Sunday, March 06, 2011

Know your limits and learn to say “NO”

If I were to write “A letter to my 18 year old self” I would need to include:
Know your limits and learn to say “NO”

Last summer, my friend Jess asked if I would help her run a charity event to be held in February. She had received a tip for a cheaper venue and was certain her company would sponsor the event. We came up with some great ideas to “change it up” and attract a larger crowd. Typically, January is a busy month for me; I work as an accountant and have spent many Januarys working 50+ hours a week closing the books and preparing for the year-end audit. Jess was persuasive and I agreed thinking I’ll find a way to make it all work.

The venue fell through; Jess’s company waited ‘til the last possible minute to commit to the sponsorship forcing us to hold off publicity ‘til early February. Everything was more work than anticipated. My year-end audit was a week earlier than usual, a co-worker became seriously ill and I had to cover for her. Much of the communication regarding the event needed to be completed during work hours. My manager pointed out volunteer work pays the same regardless of contribution. I ended up telling Jess I had to scale back my participation during the month of January. I know she was perturbed and I was overwhelmed with guilt.

The event wasn’t well attended and despite making money we don’t consider it a success. My relationship with Jess has changed and all I keep thinking is why did I say yes. I knew last summer working on an event in January would be difficult in the best of years. If only I had realized my limits and learned to say no back when I was 18 imagine how much aggravation I would have saved myself over the years.

I had always thought learning to say “NO” was a “woman” problem or a problem for young adults. Then I came across this post on Satisfying Retirement's blog. One of the things he has learned after a decade of retirement is he is Much Better at Saying "No." His lesson is so good I have to include it in its entirety. He writes:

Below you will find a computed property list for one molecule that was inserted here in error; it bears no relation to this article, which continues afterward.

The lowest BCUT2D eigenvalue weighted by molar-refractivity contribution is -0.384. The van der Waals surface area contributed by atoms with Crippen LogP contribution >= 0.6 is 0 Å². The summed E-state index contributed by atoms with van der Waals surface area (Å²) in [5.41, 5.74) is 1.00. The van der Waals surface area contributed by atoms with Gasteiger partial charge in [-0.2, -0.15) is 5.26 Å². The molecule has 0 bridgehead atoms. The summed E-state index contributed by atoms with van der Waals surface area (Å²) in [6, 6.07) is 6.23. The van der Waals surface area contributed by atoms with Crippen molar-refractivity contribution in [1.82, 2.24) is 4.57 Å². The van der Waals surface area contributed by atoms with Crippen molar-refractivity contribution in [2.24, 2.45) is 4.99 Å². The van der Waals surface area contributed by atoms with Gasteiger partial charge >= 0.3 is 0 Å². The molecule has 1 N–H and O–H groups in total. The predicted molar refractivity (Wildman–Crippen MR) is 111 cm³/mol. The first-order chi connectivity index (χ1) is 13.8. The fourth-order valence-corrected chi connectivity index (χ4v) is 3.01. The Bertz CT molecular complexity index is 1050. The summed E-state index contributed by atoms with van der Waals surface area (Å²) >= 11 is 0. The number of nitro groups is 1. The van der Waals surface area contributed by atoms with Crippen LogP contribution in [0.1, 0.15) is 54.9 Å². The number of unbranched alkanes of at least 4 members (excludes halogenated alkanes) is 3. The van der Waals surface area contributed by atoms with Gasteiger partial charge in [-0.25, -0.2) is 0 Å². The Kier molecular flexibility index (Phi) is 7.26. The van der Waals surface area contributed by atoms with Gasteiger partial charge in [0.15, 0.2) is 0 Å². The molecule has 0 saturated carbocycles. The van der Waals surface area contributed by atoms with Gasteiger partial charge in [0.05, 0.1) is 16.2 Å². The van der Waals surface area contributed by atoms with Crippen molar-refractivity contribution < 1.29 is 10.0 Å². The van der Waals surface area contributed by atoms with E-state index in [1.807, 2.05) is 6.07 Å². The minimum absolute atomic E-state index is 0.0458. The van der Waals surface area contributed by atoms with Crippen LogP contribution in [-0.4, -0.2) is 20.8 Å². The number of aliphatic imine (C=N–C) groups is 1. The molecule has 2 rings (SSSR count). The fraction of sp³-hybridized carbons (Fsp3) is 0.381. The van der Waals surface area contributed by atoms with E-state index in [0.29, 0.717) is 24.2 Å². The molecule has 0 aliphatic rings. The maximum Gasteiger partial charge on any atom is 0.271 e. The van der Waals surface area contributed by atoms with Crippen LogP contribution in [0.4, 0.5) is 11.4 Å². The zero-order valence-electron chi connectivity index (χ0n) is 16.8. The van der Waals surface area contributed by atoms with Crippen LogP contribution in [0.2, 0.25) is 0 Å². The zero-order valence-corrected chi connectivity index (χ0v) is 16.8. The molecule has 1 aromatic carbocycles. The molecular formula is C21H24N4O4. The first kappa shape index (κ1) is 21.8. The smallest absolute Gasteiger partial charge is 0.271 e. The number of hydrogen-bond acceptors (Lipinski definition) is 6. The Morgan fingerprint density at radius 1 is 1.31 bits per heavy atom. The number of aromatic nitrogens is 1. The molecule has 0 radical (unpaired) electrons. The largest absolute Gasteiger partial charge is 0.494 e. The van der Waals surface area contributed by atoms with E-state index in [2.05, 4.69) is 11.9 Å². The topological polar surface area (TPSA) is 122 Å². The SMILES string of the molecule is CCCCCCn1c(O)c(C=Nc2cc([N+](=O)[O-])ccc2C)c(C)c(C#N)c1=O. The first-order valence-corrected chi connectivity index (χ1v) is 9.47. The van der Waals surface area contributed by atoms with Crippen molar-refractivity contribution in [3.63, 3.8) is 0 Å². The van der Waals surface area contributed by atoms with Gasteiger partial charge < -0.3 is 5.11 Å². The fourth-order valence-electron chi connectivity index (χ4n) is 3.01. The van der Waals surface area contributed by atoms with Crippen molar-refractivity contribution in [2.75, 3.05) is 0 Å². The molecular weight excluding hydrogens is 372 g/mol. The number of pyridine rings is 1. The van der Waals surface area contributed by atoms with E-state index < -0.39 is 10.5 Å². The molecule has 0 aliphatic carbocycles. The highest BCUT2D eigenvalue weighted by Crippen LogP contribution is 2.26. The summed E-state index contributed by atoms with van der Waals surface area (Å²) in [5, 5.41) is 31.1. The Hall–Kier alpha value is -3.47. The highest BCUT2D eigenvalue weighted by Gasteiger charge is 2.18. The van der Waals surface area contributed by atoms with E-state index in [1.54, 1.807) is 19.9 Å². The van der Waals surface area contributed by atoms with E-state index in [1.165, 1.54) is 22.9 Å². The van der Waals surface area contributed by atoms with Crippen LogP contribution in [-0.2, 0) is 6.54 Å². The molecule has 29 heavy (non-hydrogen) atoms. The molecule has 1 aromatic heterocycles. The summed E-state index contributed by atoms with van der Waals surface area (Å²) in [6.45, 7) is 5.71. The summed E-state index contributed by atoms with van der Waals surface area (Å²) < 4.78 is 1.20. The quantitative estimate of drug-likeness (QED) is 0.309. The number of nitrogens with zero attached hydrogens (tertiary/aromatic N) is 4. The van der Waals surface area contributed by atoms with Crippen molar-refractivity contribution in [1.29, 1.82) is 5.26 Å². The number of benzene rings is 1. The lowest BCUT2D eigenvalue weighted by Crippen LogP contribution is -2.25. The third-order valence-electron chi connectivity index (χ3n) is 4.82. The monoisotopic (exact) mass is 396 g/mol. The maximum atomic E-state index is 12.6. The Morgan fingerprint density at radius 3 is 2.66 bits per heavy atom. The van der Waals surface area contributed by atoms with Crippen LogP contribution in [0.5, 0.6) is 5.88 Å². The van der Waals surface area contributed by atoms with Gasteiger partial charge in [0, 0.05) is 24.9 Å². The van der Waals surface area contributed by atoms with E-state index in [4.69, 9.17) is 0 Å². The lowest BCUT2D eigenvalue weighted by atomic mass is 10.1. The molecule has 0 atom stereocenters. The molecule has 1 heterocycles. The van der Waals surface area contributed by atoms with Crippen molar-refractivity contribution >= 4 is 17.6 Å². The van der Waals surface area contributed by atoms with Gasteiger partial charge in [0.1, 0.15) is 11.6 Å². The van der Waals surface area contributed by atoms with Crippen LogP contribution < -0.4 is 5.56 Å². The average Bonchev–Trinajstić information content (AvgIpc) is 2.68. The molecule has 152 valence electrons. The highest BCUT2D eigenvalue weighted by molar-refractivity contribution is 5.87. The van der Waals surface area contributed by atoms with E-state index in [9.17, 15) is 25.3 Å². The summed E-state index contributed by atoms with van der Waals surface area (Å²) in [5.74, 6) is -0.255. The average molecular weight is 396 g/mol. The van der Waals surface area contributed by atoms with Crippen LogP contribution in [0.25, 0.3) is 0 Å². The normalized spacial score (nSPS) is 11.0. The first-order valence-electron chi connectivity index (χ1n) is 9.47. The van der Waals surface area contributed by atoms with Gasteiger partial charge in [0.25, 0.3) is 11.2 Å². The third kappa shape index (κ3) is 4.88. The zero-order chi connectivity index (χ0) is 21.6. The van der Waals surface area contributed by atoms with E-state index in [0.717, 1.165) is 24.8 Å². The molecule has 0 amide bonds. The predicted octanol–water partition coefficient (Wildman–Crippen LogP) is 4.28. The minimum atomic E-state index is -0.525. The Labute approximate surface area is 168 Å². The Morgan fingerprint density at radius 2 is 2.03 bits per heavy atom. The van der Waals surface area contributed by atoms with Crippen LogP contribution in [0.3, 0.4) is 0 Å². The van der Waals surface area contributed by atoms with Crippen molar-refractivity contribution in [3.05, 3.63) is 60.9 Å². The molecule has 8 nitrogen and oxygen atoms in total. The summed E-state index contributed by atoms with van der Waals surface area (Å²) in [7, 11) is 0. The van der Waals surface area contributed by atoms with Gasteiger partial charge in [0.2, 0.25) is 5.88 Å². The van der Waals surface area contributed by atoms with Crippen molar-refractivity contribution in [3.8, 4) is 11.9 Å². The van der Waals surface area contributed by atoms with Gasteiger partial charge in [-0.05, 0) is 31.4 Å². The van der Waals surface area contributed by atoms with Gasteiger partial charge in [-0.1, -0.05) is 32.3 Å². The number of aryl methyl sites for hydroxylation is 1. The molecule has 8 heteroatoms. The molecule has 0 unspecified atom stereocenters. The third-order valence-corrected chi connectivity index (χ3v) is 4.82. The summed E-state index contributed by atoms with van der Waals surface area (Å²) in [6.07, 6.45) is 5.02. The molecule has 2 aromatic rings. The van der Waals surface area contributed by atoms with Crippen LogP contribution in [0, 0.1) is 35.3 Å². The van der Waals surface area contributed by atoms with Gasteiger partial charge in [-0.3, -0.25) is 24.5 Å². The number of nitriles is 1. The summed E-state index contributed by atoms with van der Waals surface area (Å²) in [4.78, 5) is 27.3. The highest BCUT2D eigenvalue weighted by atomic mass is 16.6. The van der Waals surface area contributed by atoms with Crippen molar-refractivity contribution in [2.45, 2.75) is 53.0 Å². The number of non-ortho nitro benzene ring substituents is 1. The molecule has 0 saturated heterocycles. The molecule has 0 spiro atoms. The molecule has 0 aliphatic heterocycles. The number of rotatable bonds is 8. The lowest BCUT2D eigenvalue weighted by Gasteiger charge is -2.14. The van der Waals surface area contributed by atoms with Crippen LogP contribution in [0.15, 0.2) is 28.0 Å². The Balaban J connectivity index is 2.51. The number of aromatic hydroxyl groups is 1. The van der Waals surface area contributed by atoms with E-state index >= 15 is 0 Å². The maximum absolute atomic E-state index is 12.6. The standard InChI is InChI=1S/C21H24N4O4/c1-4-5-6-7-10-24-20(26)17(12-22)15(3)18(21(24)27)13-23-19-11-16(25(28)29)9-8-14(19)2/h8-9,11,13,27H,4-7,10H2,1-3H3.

When someone first retires there is often a rush of requests for that person's time. Volunteering for this or that, heading a committee, helping with the Boy Scout meeting..... the lack of a full time job must mean you are constantly available to help others. But, as the years pass by the ability to filter out the things you don't want to do becomes greater. The ability to say "No" to everything comes more easily. You find the strength to say "Yes" to the things that are meaningful to you and most helpful to others.

Surprisingly, this adjustment has been as difficult as any. Saying "no" is not part of our nature. We all want to be needed, liked, appreciated, and desired. The more things you are asked to help with the more you are validated. To turn someone down is to risk being seen as standoffish or aloof or selfish.

But, just as an awareness of the passage of time grows as you age, so does the understanding of protecting yourself. Spread too thin, saying "yes" too many times, and you will drown in all that validation. By becoming more selective you will do a better job at whatever you do agree to do, and be happier in the process.

As for me, I feel as I did at the end of a semester when I was attending college while working full-time. I need to take some time to kick back and take care of myself for awhile. In the future I will consider my limits before committing to volunteer work and I will never volunteer for anything that requires me to work during the month of January again.


  1. And, you will not beat yourself up too much about over-committing. You tried to be a great friend and it didn't work out exactly like you wanted it to, but it doesn't make you a bad person.

  2. Thanks Webb I needed that.